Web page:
9:30 - i was off to a good start in class today with comprehension and speaking until hour 3 of 4 came. at this hour pronouns were introduced. I got it, but it just wasn't clicking, then i got frustrated, then i got mad at myself for getting frustrated and then no information stuck, nada. here's an example spanish sentence structure: "martin buys flowers. martin them buys." (in english- martin buys them) however 'them' needs to agree with flowers (plural/ singular) and gender too. it should be easy to grasp, but i just couldn't get it and got more frustrated knowing that this should be easy.

other than this mental road block towards the end of the class, the lesson went very well.

1:30 after class the american girl in my class invited me to lunch with her and some other girls. there were 5 of us total. we just ate at a cafe/restaurant around the corner from our school. the cafe was in a courtyard with a view of the busy city street. at our table there were us two americans, a belguim, a swiss and a german. i had a tomato mozzarella sandwich with a glass bottle of water. (32 pesos + 6 pesos were added for tip since we were a large group) ($11.50)

After lunch I came back to the school to use the internet. On I found two apartments, so I emailed two separate girls for more information. one wanted me to meet with her tonight at 8:30, but i didn't want to travel to a new neighborhood and take the bus for the first time in the evening. i hear buses are very complicated (no obvious place to stand for pick-up, no street signs to see where you are when your on the bus, no digital signs in the bus to display which stop is next. you just have to know) anyway. i asked her if i can meet with her to see the apartment during the day or this weekend.

i made arrangements to see the other apartment this friday at 2:30.

-2photo: my 'subte' (subway) stop
5:00 i returned to Palermo, dropped of my laptop at the house and headed out in our barrio (neighborhood) to find a place to sit outside and study pronouns. (i've near given up on trying to avoid my mosquito friends, this is life)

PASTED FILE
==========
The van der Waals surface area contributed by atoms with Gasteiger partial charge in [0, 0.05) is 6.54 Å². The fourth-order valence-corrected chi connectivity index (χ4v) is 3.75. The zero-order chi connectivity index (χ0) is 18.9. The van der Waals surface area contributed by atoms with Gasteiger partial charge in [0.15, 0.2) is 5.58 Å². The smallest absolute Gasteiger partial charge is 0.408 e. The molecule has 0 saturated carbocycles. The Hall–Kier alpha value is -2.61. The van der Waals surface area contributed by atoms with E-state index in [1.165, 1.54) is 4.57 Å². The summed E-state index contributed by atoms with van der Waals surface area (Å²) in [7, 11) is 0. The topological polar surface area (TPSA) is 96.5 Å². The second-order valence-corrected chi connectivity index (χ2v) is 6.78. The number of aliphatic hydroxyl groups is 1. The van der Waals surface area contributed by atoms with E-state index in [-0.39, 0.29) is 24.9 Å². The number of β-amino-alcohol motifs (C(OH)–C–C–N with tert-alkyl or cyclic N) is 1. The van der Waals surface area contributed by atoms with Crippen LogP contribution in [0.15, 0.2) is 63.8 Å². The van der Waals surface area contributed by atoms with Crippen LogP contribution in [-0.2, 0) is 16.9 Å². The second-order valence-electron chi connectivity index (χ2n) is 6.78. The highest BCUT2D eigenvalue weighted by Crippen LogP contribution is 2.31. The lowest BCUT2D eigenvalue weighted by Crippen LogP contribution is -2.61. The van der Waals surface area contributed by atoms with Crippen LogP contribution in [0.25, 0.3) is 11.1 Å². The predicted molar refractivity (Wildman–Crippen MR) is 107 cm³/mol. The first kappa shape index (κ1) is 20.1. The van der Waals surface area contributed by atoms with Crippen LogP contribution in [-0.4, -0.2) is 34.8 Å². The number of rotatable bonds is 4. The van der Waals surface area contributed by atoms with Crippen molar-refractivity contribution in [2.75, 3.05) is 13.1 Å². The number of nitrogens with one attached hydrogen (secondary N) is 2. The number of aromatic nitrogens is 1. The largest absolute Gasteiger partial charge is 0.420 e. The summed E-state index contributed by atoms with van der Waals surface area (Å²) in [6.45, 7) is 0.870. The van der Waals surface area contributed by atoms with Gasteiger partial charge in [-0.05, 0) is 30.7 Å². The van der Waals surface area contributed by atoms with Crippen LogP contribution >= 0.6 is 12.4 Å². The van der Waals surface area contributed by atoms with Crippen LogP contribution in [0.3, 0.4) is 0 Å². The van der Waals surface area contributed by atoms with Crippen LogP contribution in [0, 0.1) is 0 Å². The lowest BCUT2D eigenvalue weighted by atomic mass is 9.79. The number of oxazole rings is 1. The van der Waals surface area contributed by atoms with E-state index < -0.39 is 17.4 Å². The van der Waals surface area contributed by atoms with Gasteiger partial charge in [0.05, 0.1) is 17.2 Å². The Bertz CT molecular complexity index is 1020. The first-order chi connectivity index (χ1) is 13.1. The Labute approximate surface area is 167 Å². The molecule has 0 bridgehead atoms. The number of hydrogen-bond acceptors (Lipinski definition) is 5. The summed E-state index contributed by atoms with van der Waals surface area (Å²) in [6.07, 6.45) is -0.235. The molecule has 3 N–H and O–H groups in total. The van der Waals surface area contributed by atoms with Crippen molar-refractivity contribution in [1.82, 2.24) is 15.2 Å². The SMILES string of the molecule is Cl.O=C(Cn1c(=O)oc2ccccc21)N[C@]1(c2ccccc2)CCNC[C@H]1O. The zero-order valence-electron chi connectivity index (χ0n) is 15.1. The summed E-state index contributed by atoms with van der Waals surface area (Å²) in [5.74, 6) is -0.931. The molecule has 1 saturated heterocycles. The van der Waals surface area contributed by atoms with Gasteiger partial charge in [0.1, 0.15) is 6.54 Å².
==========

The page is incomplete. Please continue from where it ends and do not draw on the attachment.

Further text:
to my luck i found a very charming bar just one block down and two blocks over. the bar lies on a side street that has lush trees and there is a roof over the sidewalk where i sat at a small table. the waiter was very kind and patient with my spanish. i ordered just a beer. i thought it may relax me and help me let some spanish into my brain since i had a near brain melt down at school today. the beer was served with a small dish of peanuts, much like yesterday when my coffee was served with 3 tiny cookies. how cute. every so often the waiter stopped by to chat with me in spanish, he was very patient. i think i may return tomorrow. the service was great, the location was charming and the beer (stella artois) was 6 pesos ($1.80)!!! (the bottled water i had with lunch today was 7 pesos.)
after a beer and pronouns i met up with the german girl at the internet cafe for some more email / apartment search. i left earlier than she to come back and study some more. at 8:30 she returned. it was just her and me for dinner tonight. mirta and alejandro went to the movies. they prepared dinner for us and left it in the oven. they are such a cute couple. i like alejandro best. he's so animated when he speaks, i think it's to make sure his point is understood, and he always has a kind smile on his face.

money spent today:
1 peso for the subway to school (30 cents)
1 peso for the return trip
27 pesos for a notebook for class ($8)
38 pesos for lunch at a nice cafe: bottle of water and med. sized sandwich ($11.50)
6 pesos for a beer ($1.80)

73 pesos ($22)

Wednesday, November 26, 2008